The monitor nevertheless exhibited impeccable performance in the colour gradient test. Virtually every single bright and dark tone – even the difficult-to-render red and blue tones – were reproduced with discernible variation in each gradient swatch. The gamma and sharpness settings were pretty good out of the box too. The black levels were excellent, which was evident from the GW27's ability to render all but the darkest block. The white saturation levels were pretty spot on, again with the display being able to discern between all but the last two white levels. The gradient banding test pretty much showed the pedigree of the 8-bit panel and its ability to render a silky smooth gradient.
The connectivity options include an HDMI, DVI, and D-Sub inputs
Such stellar performance notwithstanding, the monitor however falters in the viewing angle department. This is quite uncharacteristic for a VA panel, but this monitor had major gamma uniformity issues at the slightest deviation from the sweet spot. It's disappointing that even a slight deviation from the vertical axis is enough to affect the black levels greatly as a consequence. The problem is so acute that this alone has cost the monitor a whole star. However, the image quality is good as long as you sit directly in front of it, which makes sense because this is, after all, supposed to be a monitor first and foremost.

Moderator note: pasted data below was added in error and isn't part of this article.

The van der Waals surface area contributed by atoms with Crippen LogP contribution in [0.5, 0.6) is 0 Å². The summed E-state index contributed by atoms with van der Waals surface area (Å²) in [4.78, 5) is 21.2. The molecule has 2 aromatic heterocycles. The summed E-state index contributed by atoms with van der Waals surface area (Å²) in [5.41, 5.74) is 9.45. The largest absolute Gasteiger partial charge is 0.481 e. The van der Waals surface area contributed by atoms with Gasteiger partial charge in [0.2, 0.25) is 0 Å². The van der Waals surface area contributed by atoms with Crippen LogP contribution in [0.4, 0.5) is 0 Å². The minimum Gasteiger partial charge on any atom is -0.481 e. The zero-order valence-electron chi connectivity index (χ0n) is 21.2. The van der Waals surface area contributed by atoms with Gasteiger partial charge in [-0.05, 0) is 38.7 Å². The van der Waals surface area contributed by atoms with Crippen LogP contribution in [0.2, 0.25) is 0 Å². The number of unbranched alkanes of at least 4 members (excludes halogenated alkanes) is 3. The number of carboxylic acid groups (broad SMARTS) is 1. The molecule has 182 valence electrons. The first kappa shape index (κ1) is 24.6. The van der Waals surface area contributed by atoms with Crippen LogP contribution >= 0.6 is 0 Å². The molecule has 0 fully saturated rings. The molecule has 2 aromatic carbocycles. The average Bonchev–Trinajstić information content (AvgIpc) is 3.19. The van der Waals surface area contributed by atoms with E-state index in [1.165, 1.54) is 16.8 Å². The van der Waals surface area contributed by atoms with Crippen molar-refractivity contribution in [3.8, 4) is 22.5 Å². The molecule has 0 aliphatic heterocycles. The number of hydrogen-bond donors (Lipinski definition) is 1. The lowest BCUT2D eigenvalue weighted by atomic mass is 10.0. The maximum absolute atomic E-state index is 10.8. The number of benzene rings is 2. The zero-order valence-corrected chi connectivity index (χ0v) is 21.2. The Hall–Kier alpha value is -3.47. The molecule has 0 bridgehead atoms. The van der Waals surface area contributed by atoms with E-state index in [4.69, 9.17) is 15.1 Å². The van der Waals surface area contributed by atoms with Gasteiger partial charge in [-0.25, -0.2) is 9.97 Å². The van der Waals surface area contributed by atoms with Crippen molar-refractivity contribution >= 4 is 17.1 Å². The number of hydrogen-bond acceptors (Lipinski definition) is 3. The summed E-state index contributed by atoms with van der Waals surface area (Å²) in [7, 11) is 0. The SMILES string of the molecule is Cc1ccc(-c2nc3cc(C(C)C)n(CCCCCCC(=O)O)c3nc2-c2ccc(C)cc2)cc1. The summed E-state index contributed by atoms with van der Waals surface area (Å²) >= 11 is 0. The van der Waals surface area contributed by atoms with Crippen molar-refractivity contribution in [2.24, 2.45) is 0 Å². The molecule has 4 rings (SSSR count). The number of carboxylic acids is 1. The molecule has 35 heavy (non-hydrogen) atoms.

Once I put my Blu-ray test suite through the paces, the GW27's image fidelity shone through. The black detail was faithfully rendered on The Descent, Pandorum, and Suck Blu-rays. The presence of slight backlight bleed at the corners is the only thing that could potentially distract in such movies. However, there was no sign of black crush at all. The monitor was quite successful in underscoring the overall colour fidelity and extracting fine details in good transfers of Blu-rays such as Resident Evil: Extinction, Shaun of the Dead, and Band of Brothers. If you ignore the viewing angles, BenQ's panel is good enough to humiliate LCD televisions costing a whole digit more. However, that has always been the case with good PC monitors.